In Mortal Hands is a nuclear history of our age - from the Manhattan Project to the present energy crisis and what it means for our future.
Drawing on unprecedented access to industry insiders and historical documents, Stephanie Cooke charts the intertwined histories of military and civilian nuclear programs. She describes the development of the first atom bomb, the decision to bomb Hiroshima and the race to develop nuclear programs during the Cold War, whether in the US, Russia or North Korea.
Along the way, she explores the untold human side of the nuclear story. In frank diaries and letters - many published here for the first time - scientists, policy-makers and civilians recorded their private responses to history as it was made. Their eyewitness accounts reveal the mixture of hope and trepidation with which the new technology was greeted.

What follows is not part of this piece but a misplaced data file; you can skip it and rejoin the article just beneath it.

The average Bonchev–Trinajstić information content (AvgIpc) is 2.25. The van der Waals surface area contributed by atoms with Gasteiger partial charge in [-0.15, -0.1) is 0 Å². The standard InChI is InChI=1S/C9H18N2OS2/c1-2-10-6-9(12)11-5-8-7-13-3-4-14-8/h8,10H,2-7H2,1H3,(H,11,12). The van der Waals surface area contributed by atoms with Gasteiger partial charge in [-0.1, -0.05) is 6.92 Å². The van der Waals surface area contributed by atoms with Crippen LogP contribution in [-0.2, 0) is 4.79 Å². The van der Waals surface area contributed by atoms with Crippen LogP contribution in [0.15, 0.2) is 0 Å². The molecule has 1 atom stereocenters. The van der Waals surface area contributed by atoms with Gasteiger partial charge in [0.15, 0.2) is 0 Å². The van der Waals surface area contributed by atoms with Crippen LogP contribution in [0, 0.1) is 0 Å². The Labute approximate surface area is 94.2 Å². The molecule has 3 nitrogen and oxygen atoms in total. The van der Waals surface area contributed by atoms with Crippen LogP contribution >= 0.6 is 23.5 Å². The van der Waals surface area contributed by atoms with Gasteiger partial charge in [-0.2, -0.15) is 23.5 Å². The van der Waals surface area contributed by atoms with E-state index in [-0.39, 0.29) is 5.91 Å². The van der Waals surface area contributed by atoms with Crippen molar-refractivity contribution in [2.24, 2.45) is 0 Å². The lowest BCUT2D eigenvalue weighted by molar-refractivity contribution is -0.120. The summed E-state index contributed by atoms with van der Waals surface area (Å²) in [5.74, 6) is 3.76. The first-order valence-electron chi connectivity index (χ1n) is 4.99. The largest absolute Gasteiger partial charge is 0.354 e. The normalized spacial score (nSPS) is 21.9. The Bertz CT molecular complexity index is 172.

Today, as Australians debate our role as a major exporter of uranium, and as we consider whether nuclear energy holds the answer to climate change, In Mortal Hands is timely and thought-provoking. Only once we understand the history of nuclear technology can we hope to make wise decisions about its future.